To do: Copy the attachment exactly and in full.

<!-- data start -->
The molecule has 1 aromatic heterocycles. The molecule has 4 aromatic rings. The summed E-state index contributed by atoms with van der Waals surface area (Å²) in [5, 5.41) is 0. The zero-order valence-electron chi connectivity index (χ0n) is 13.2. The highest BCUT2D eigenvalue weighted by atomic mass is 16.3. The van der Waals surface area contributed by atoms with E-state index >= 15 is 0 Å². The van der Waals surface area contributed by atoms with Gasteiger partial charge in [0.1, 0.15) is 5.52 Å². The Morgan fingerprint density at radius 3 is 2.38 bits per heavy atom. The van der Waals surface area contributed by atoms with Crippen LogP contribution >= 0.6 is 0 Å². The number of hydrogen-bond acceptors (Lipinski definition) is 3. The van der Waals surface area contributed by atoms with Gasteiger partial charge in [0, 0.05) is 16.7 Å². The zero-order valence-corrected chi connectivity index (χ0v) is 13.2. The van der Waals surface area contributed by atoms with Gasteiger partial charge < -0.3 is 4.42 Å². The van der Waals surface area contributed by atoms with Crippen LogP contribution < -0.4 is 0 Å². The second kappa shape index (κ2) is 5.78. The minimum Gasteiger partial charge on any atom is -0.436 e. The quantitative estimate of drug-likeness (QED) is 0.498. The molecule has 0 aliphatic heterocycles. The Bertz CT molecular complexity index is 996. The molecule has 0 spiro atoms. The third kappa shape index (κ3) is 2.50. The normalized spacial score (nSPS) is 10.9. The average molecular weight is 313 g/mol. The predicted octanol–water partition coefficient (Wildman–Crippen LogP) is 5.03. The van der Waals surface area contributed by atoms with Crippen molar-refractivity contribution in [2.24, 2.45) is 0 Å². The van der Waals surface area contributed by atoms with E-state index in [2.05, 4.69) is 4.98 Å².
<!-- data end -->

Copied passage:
The molecule has 1 aromatic heterocycles. The molecule has 4 aromatic rings. The summed E-state index contributed by atoms with van der Waals surface area (Å²) in [5, 5.41) is 0. The zero-order valence-electron chi connectivity index (χ0n) is 13.2. The highest BCUT2D eigenvalue weighted by atomic mass is 16.3. The van der Waals surface area contributed by atoms with E-state index >= 15 is 0 Å². The van der Waals surface area contributed by atoms with Gasteiger partial charge in [0.1, 0.15) is 5.52 Å². The Morgan fingerprint density at radius 3 is 2.38 bits per heavy atom. The van der Waals surface area contributed by atoms with Crippen LogP contribution >= 0.6 is 0 Å². The number of hydrogen-bond acceptors (Lipinski definition) is 3. The van der Waals surface area contributed by atoms with Gasteiger partial charge in [0, 0.05) is 16.7 Å². The zero-order valence-corrected chi connectivity index (χ0v) is 13.2. The van der Waals surface area contributed by atoms with Gasteiger partial charge < -0.3 is 4.42 Å². The van der Waals surface area contributed by atoms with Crippen LogP contribution < -0.4 is 0 Å². The second kappa shape index (κ2) is 5.78. The minimum Gasteiger partial charge on any atom is -0.436 e. The quantitative estimate of drug-likeness (QED) is 0.498. The molecule has 0 aliphatic heterocycles. The Bertz CT molecular complexity index is 996. The molecule has 0 spiro atoms. The third kappa shape index (κ3) is 2.50. The normalized spacial score (nSPS) is 10.9. The average molecular weight is 313 g/mol. The predicted octanol–water partition coefficient (Wildman–Crippen LogP) is 5.03. The van der Waals surface area contributed by atoms with Crippen molar-refractivity contribution in [2.24, 2.45) is 0 Å². The van der Waals surface area contributed by atoms with E-state index in [2.05, 4.69) is 4.98 Å².